I'm average sized with average hands and am 63 years old but have no problem at all firing the 40SW. It is a little more "snappy" (for want of a better term) than the 45 but not a problem at all for anyone, say 5'9" and of average strength. Maybe it would be too much for someone smaller or with a physical issue. The recoil of the 45 is more of a shove instead of the small kick of the 40 but neither is really unpleasant. Maybe I'm not that sensitive to recoil but to me the report of most firearms is more of a factor than recoil, so use adequate hearing protection and of course eye protection and I doubt you'll care whether you're firing 40 or 45. (I do notice a hot .357 or .44 Magnum recoil, now that is snappy! But fun. For a while )

Of course a big factor is firepower and you get a lot more rounds into the 40's magazine which is the main reason I now carry the Glock 23. The same argument can be used for the 9mm but you definitely must use top quality JHPs for self defense to bring it up to the effectiveness of the 45ACP.

ETA:
I can't speak for Taurus in larger calibers but have had good luck with my Taurus MilPro PT111 DAO in 9mm. I do know many people haven't had good luck with Taurus.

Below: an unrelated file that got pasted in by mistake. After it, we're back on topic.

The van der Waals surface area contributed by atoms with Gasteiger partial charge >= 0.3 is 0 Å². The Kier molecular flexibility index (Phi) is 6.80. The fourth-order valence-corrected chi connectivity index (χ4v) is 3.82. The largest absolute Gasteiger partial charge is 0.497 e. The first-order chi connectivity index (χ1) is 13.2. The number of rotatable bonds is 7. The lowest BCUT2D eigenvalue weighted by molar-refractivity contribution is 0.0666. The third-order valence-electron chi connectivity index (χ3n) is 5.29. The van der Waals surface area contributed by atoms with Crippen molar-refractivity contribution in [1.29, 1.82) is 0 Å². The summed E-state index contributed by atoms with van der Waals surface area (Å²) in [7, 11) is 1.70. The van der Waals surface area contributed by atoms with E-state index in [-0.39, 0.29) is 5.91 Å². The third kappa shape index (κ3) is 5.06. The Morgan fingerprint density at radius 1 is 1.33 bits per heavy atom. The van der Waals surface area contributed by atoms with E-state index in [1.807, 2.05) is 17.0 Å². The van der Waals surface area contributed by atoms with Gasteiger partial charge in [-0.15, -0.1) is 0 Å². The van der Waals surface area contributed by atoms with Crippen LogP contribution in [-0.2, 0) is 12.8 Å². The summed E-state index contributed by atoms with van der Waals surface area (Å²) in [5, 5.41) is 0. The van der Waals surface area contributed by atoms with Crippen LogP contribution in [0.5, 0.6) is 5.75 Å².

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Old 11-12-2011, 06:13 PM   #15
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I have seen this discussion play out numerous times with each caliber having its fans and its detractors, invariably the topic of "stopping power" will enter the conversation. Truth is all three rounds that you have mentioned are equally capable of putting down a bad guy, the important part being shot placement. Few people survive a well placed double-tap to the chest. This brings us to the concept of "well placed" center mass shots. Different calibers, barrel lengths, bullet weights and gun weights will produce different recoils, some can control the snappier recoils...some cannot. Point is the best caliber is a subjective decision that depends on what you are most comfortable and confident staking your life on. Best advice I can offer is to try them out. Try to shoot the different calibers in a similar gun and see which one you shoot best, 2nd and 3rd shots in quick succession as well. You may quickly find one round you prefer over the others.